Overcoming the dilly-dallying of survey action planning
12 Oct 2018 - Blog
We would probably all agree that action following an employee survey is of vital importance, yet when it comes to the execution of them we often seem to lack the ability to build the right momentum and get things done.
Why do we delay certain tasks until the very last minute? Or worse yet, why do we entirely avoid doing a task that should take precedence over other tasks? Why do we lack discipline, motivation, organisation, and become easily distracted? It is estimated a high number of us are procrastinators. It’s quite a troubling phenomenon and I wouldn’t be surprised if in some ways it contributes to UK’s ‘productivity puzzle’. Here are some of the reasons as to why we delay action:
Lack of meaningful goal: if the goal is not perceived as meaningful or important, or the task is not seen to contribute to a bigger picture then it is likely distractions and boredom will kick in and actions will be dropped from the list.
Fear of failure: we can be afraid of failing so we don’t get on to it in the first place. Some of us go a step further with ‘self-handicapping’, placing obstacles to hinder one’s own performance to provide an external reason for any failure, protecting both self and social-esteem.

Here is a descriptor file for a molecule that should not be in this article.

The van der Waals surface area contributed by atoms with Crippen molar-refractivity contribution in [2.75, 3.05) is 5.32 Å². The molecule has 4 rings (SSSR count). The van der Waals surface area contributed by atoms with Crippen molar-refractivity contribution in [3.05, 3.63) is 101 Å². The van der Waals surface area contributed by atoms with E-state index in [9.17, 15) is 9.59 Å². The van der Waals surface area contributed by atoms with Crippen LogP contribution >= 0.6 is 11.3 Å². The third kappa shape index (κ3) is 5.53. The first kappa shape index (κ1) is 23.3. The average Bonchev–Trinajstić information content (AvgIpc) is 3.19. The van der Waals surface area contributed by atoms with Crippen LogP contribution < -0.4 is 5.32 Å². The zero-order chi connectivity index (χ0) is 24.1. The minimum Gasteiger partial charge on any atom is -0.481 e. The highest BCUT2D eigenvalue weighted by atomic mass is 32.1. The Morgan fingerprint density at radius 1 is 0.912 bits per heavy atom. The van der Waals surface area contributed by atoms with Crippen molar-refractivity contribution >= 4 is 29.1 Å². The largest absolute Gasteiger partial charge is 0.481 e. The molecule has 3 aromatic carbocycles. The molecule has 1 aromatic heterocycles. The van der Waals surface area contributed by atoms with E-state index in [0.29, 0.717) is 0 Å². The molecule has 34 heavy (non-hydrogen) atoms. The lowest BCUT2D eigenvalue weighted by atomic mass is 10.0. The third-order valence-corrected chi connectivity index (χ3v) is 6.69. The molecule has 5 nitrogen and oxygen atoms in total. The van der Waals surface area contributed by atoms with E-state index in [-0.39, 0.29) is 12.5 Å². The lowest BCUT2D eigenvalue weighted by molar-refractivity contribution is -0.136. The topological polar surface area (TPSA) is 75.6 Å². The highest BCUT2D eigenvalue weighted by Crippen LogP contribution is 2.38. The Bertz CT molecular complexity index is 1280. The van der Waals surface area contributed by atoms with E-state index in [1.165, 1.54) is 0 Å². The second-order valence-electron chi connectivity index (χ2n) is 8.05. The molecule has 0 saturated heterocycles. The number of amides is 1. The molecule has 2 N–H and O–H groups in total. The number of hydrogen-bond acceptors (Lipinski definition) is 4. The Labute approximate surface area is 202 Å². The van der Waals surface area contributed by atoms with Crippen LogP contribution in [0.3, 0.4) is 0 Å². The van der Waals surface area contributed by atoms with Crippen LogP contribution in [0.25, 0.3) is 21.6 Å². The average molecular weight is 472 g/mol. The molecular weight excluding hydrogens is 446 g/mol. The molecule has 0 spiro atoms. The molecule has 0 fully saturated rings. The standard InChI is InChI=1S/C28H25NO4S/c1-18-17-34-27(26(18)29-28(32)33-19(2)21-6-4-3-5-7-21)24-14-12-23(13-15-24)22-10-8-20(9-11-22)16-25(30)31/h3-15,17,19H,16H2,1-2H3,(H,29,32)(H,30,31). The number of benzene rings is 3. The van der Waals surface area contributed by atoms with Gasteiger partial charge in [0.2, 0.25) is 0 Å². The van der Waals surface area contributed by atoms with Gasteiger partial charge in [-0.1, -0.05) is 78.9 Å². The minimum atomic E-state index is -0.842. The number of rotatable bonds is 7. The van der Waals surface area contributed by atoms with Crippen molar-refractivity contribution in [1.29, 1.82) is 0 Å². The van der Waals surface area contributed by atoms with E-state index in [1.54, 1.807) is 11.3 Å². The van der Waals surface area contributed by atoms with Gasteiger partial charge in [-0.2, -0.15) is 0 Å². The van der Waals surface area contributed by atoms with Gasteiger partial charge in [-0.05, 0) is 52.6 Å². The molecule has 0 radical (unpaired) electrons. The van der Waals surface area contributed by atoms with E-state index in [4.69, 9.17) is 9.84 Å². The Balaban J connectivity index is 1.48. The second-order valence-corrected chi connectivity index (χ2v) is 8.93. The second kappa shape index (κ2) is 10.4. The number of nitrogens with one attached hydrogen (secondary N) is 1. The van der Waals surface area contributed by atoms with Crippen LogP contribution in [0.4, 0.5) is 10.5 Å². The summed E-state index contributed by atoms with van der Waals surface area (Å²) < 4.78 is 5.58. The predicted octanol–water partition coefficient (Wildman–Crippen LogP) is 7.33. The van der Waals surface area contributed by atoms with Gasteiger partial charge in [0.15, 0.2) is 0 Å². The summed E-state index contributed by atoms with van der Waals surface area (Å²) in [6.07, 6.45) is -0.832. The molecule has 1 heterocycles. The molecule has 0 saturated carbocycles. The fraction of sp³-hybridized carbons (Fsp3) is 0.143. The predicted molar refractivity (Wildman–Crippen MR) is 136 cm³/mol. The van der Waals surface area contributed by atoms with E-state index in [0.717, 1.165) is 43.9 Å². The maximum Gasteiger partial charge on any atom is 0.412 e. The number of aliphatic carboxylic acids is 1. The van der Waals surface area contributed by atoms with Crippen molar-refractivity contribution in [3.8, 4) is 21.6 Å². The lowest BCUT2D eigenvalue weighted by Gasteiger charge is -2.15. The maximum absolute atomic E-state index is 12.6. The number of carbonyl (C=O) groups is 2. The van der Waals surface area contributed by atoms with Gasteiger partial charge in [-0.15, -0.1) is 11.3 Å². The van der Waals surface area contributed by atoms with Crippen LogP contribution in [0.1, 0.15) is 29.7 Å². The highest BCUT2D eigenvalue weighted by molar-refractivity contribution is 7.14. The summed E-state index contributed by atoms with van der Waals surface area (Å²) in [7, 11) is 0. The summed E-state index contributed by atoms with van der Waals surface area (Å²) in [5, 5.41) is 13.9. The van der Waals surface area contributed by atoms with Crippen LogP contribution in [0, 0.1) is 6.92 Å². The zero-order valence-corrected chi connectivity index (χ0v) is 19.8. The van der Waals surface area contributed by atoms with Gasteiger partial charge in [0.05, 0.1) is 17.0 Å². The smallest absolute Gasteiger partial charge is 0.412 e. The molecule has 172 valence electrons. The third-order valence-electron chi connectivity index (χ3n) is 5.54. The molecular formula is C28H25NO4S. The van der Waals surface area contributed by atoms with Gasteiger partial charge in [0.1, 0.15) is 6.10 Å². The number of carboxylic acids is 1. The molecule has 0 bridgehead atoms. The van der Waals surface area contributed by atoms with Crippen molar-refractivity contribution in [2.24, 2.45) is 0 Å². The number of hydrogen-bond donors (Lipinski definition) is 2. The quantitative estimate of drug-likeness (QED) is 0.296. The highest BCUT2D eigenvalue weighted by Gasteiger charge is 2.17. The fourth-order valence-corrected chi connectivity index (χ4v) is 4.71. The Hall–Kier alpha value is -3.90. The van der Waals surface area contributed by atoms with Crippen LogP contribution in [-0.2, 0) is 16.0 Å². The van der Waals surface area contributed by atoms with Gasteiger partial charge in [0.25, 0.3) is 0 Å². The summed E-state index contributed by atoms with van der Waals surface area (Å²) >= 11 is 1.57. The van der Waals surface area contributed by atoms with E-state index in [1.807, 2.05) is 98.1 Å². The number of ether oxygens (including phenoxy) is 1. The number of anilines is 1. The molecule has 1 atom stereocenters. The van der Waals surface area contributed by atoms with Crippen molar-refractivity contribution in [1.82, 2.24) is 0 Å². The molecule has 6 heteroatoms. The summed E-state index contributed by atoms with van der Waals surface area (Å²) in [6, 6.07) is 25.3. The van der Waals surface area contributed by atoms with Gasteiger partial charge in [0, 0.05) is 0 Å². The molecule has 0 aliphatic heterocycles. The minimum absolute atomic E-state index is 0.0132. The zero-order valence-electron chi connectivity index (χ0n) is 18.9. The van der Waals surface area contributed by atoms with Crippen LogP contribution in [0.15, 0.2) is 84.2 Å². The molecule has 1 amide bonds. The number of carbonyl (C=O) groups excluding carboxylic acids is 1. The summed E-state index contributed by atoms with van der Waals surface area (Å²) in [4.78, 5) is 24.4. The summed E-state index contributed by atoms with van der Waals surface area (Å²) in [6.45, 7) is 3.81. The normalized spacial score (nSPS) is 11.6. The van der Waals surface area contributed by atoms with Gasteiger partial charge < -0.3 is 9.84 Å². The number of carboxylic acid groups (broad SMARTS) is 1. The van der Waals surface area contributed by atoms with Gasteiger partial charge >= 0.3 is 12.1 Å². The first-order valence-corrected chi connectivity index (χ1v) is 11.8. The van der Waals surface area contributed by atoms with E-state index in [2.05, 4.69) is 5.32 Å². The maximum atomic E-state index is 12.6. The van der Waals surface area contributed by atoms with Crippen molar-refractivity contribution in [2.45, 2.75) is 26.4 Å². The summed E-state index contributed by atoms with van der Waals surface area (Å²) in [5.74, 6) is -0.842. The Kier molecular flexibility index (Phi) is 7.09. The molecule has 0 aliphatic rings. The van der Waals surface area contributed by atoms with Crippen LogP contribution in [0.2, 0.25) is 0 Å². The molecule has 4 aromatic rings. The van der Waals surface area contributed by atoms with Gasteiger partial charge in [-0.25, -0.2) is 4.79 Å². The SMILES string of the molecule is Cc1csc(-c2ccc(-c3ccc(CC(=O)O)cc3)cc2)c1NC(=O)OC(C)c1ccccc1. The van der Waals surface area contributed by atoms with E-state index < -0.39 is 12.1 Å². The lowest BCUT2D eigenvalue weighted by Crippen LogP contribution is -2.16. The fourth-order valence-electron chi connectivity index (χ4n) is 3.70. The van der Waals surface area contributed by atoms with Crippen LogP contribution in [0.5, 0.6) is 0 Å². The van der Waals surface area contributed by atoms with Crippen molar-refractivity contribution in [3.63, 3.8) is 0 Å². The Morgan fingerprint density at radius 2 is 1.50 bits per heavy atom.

Personality trait: conscientiousness, one of the big five personality traits, is known to be one of the best predictors of success, primarily the ‘industriousness’ component. The lower you are on this scale the more likely you are to procrastinate.
“We are what we repeatedly do. Excellence, then, is not an act, but a habit” (Aristole)
If you know yourself to be quite the procrastinator, and do indeed have a survey action plan to write and act on, there are things you can do to certainly go from serious procrastinating to proactivity. Before acting however, there is a responsibility for senior leaders to be on board and treat this with a sense of urgency. This involves senior leaders communicating clearly why it is important and demonstrating the commitment the organisation will be making. Without the right influence and leadership buy in, no amount of action planning will work.
Half the work is done if senior leaders are on board and following some of the thoughts below will help you executive that plan perfectly.
Overcoming procrastination requires practice and repetition until the habit sits in your subconscious. The more you do it the easier it becomes. In Malcolm Gladwell’s ‘Outliers of Success’ he provides a compelling case that clocking up the hours makes someone an expert in something. Keep repeating the behaviour to make it a habit. Break your old habits by replacing them with these new ones and over time you will no doubt see the ideas and action plans becoming the reality.
Thanks to Costa Antoniou, Business Psychologist for this post.
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